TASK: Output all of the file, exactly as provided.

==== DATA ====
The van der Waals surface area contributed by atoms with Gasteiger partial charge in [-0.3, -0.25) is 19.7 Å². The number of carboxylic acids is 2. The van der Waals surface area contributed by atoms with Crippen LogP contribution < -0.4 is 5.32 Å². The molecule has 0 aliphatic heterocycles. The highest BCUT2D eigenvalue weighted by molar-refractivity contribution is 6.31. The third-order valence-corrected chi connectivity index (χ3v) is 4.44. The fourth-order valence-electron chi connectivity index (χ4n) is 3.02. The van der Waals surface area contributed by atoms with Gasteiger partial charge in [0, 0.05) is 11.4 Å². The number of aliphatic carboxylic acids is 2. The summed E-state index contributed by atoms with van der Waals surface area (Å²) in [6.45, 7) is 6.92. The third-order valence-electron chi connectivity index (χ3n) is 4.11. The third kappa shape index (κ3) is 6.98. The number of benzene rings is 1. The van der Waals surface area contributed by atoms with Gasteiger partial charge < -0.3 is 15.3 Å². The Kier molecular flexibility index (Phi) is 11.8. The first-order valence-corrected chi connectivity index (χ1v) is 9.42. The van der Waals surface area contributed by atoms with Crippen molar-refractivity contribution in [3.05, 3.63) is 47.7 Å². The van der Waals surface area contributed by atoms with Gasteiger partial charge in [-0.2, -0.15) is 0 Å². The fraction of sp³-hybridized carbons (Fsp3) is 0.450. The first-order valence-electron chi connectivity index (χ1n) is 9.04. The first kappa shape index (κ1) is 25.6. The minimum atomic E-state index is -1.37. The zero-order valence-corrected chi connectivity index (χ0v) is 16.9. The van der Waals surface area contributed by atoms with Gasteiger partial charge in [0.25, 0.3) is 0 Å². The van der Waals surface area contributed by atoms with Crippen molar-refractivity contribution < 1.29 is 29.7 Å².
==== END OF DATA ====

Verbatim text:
The van der Waals surface area contributed by atoms with Gasteiger partial charge in [-0.3, -0.25) is 19.7 Å². The number of carboxylic acids is 2. The van der Waals surface area contributed by atoms with Crippen LogP contribution < -0.4 is 5.32 Å². The molecule has 0 aliphatic heterocycles. The highest BCUT2D eigenvalue weighted by molar-refractivity contribution is 6.31. The third-order valence-corrected chi connectivity index (χ3v) is 4.44. The fourth-order valence-electron chi connectivity index (χ4n) is 3.02. The van der Waals surface area contributed by atoms with Gasteiger partial charge in [0, 0.05) is 11.4 Å². The number of aliphatic carboxylic acids is 2. The summed E-state index contributed by atoms with van der Waals surface area (Å²) in [6.45, 7) is 6.92. The third-order valence-electron chi connectivity index (χ3n) is 4.11. The third kappa shape index (κ3) is 6.98. The number of benzene rings is 1. The van der Waals surface area contributed by atoms with Gasteiger partial charge < -0.3 is 15.3 Å². The Kier molecular flexibility index (Phi) is 11.8. The first-order valence-corrected chi connectivity index (χ1v) is 9.42. The van der Waals surface area contributed by atoms with Crippen molar-refractivity contribution in [3.05, 3.63) is 47.7 Å². The van der Waals surface area contributed by atoms with Gasteiger partial charge in [-0.2, -0.15) is 0 Å². The fraction of sp³-hybridized carbons (Fsp3) is 0.450. The first-order valence-electron chi connectivity index (χ1n) is 9.04. The first kappa shape index (κ1) is 25.6. The minimum atomic E-state index is -1.37. The zero-order valence-corrected chi connectivity index (χ0v) is 16.9. The van der Waals surface area contributed by atoms with Gasteiger partial charge in [0.25, 0.3) is 0 Å². The van der Waals surface area contributed by atoms with Crippen molar-refractivity contribution < 1.29 is 29.7 Å².